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Tuesday, January 23, 2007
Thinking outside the book
Speaking of the future of the book, as I did a couple of weeks ago and again last week, The Times of London has an article, somewhat oddly, on an event at the New York Public Library called Unbound, the topic of which was "a strange, complex and frequently obscure war that is being fought over the digitisation of the great libraries of the world." Google executives in the Google Book Search department (formerly Google Print) were in attendance, opining that "the majority of information lies outside the Internet."
That is an arresting and debatable but probably accurate point. Libraries are still great repositories of knowledge untapped by the Internet (though the Encyclopedia brings a lot of raw knowledge online). As the Times notes, "intellectual property rights and the internet are uneasy bedfellows. Google’s stated mission is 'to organize the world’s information and make it universally accessible and useful'. The words 'universally accessible' carry the implicit threat that nobody can actually own or earn revenue from any information since it will all be just out there." I don't read the mission statement quote that way, since accessible does not mean free and obviously Google hopes to make money.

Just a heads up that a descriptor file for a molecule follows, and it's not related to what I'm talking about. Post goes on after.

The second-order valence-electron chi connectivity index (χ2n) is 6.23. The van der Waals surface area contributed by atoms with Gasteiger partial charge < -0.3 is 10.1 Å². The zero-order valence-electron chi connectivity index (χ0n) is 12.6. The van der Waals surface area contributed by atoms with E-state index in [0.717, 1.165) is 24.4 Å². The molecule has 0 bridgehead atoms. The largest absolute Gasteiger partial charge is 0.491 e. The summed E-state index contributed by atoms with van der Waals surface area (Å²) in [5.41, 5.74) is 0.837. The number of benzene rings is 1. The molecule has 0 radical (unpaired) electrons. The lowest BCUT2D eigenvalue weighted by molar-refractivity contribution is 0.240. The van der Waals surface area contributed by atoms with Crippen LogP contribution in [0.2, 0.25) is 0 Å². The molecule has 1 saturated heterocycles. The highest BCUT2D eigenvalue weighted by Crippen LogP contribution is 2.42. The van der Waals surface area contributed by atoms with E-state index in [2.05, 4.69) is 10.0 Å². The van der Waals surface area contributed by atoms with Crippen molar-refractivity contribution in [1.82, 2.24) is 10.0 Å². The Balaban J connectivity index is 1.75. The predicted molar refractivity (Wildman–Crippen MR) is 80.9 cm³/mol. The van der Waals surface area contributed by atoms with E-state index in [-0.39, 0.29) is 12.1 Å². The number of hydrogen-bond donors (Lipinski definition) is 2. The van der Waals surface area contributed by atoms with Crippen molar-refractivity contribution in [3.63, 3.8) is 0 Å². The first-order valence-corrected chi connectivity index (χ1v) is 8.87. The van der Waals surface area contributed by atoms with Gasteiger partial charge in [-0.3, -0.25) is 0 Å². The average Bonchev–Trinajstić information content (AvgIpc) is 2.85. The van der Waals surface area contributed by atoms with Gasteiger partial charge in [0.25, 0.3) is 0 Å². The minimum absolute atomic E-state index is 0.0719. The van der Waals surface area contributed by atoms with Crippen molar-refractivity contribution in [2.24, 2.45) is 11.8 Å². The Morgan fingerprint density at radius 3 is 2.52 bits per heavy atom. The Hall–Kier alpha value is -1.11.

But it is interesting that Google has not backed down from its clash with publishers: "American publishers are not happy. Before its 2004 announcement, Google had been doing deals with individual publishers to scan their books. But digitising the libraries would seem to render these deals defunct." The battle over intellectual property in the information age continues.